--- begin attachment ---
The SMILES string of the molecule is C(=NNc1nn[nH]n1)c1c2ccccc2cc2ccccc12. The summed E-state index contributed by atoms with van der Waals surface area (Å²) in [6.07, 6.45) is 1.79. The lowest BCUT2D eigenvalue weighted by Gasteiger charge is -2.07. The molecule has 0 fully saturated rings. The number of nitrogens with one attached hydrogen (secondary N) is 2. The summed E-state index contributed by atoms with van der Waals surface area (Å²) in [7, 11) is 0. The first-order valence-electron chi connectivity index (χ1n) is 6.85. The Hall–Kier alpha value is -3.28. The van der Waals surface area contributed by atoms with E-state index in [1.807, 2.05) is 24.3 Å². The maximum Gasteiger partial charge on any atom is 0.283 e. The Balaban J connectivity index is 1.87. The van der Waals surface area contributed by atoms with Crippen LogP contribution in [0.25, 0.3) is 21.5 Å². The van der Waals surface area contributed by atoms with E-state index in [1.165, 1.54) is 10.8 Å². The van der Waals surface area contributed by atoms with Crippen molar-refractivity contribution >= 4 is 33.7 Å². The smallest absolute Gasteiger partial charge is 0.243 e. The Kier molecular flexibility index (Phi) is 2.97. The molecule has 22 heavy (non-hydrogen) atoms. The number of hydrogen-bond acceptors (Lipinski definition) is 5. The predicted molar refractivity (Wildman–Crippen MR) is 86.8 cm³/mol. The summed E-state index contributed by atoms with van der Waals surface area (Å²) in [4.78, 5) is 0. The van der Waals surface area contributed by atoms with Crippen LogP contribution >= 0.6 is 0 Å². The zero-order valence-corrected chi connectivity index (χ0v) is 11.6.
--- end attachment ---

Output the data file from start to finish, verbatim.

The SMILES string of the molecule is C(=NNc1nn[nH]n1)c1c2ccccc2cc2ccccc12. The summed E-state index contributed by atoms with van der Waals surface area (Å²) in [6.07, 6.45) is 1.79. The lowest BCUT2D eigenvalue weighted by Gasteiger charge is -2.07. The molecule has 0 fully saturated rings. The number of nitrogens with one attached hydrogen (secondary N) is 2. The summed E-state index contributed by atoms with van der Waals surface area (Å²) in [7, 11) is 0. The first-order valence-electron chi connectivity index (χ1n) is 6.85. The Hall–Kier alpha value is -3.28. The van der Waals surface area contributed by atoms with E-state index in [1.807, 2.05) is 24.3 Å². The maximum Gasteiger partial charge on any atom is 0.283 e. The Balaban J connectivity index is 1.87. The van der Waals surface area contributed by atoms with Crippen LogP contribution in [0.25, 0.3) is 21.5 Å². The van der Waals surface area contributed by atoms with E-state index in [1.165, 1.54) is 10.8 Å². The van der Waals surface area contributed by atoms with Crippen molar-refractivity contribution >= 4 is 33.7 Å². The smallest absolute Gasteiger partial charge is 0.243 e. The Kier molecular flexibility index (Phi) is 2.97. The molecule has 22 heavy (non-hydrogen) atoms. The number of hydrogen-bond acceptors (Lipinski definition) is 5. The predicted molar refractivity (Wildman–Crippen MR) is 86.8 cm³/mol. The summed E-state index contributed by atoms with van der Waals surface area (Å²) in [4.78, 5) is 0. The van der Waals surface area contributed by atoms with Crippen LogP contribution >= 0.6 is 0 Å². The zero-order valence-corrected chi connectivity index (χ0v) is 11.6.